First negotiating round for the Indo-Pacific Economic Framework is rapidly approaching, could be vehicle to lowering trade barriers for U.S. red meat exports.

2 Min Read
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With important trade negotiations on the horizon, U.S. Meat Export Federation President and CEO Dan Halstrom says there is an urgent need for the U.S. Senate to confirm two key nominees: Douglas McKalip to serve as chief agricultural negotiator for the Office of the U.S. Trade Representative and Alexis Taylor as USDA under secretary for trade and foreign agricultural affairs.

"It's hard to believe, but we're almost to the halfway point of the Biden administration and need to get our roster full with some key positions," Halstrom says. "We've got two appointees that really need to get through the process. On the USTR side, Doug McKalip has been put forth as the chief agricultural negotiator and just requires a vote at this point and Alexis Taylor has been put forth for the undersecretary of trade.

"We have several trade opportunities coming up, in particular the Indo-Pacific economic framework will have their first sit down talks in Australia in December, and we also have some pending initiatives with Kenya and Taiwan. So, it's more important than ever to have a full bench so to speak with key positions filled so that U.S. agriculture can have the appropriate seat at the table when these talks take place."

The first negotiating round for the IPEF is set for Dec. 10-15 in Brisbane and Halstrom says IPEF could be an important vehicle for lowering trade barriers for U.S. red meat exports, especially in emerging markets such as Indonesia, the Philippines and Vietnam.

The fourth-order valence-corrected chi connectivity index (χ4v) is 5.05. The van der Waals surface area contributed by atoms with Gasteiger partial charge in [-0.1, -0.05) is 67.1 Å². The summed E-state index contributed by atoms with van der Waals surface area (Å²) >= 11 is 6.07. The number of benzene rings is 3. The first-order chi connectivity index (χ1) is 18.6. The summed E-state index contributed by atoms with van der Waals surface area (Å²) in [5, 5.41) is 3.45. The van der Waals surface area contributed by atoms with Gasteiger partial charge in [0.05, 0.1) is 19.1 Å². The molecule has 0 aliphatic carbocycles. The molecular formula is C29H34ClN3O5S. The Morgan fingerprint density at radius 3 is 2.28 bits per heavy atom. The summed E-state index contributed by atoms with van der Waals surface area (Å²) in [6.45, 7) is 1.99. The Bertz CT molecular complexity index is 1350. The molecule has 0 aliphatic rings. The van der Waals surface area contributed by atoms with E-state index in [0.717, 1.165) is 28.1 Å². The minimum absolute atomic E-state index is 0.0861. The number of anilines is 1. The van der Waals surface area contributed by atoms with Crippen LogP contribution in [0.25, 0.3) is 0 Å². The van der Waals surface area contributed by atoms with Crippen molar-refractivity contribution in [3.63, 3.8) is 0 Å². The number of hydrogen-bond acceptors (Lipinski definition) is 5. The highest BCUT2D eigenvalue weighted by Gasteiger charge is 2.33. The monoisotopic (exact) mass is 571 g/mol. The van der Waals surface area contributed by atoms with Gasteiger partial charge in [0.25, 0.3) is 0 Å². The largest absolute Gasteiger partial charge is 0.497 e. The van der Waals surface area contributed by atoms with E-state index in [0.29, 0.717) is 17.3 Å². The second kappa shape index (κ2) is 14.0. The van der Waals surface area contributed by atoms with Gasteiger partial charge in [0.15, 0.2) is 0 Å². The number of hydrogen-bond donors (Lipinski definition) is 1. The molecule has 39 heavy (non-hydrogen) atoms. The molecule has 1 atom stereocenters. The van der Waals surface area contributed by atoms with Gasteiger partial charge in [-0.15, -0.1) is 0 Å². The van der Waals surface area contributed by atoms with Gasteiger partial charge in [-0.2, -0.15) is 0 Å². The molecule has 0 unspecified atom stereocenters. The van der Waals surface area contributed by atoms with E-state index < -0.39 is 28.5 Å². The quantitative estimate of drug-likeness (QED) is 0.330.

"The Indo-Pacific framework has the potential to really pay some dividends in terms of taking care of some of those trade issues that we have trade barriers and some of the technical issues that may be limiting the volume potential in the region," Halstrom says. "You look at some of the key markets that are already growth markets for U.S. beef, pork and lamb. You've got the Philippines, Vietnam, these are some key countries in the region really affected by what we're doing every day in the world of beef and pork exports.

"And I think Indonesia, you know, large population base, incredible opportunity for U.S. beef and the market is anything but transparent. There's a lot of upside in terms of something as simple as getting new plant approvals for Indonesia. So there's a lot of aspects of the Indo-Pacific framework that could pay dividends to our industry back here in the U.S."

Source: U.S. Meat Export Federation, which is solely responsible for the information provided, and wholly owns the information. Informa Business Media and all its subsidiaries are not responsible for any of the content contained in this information asset. 

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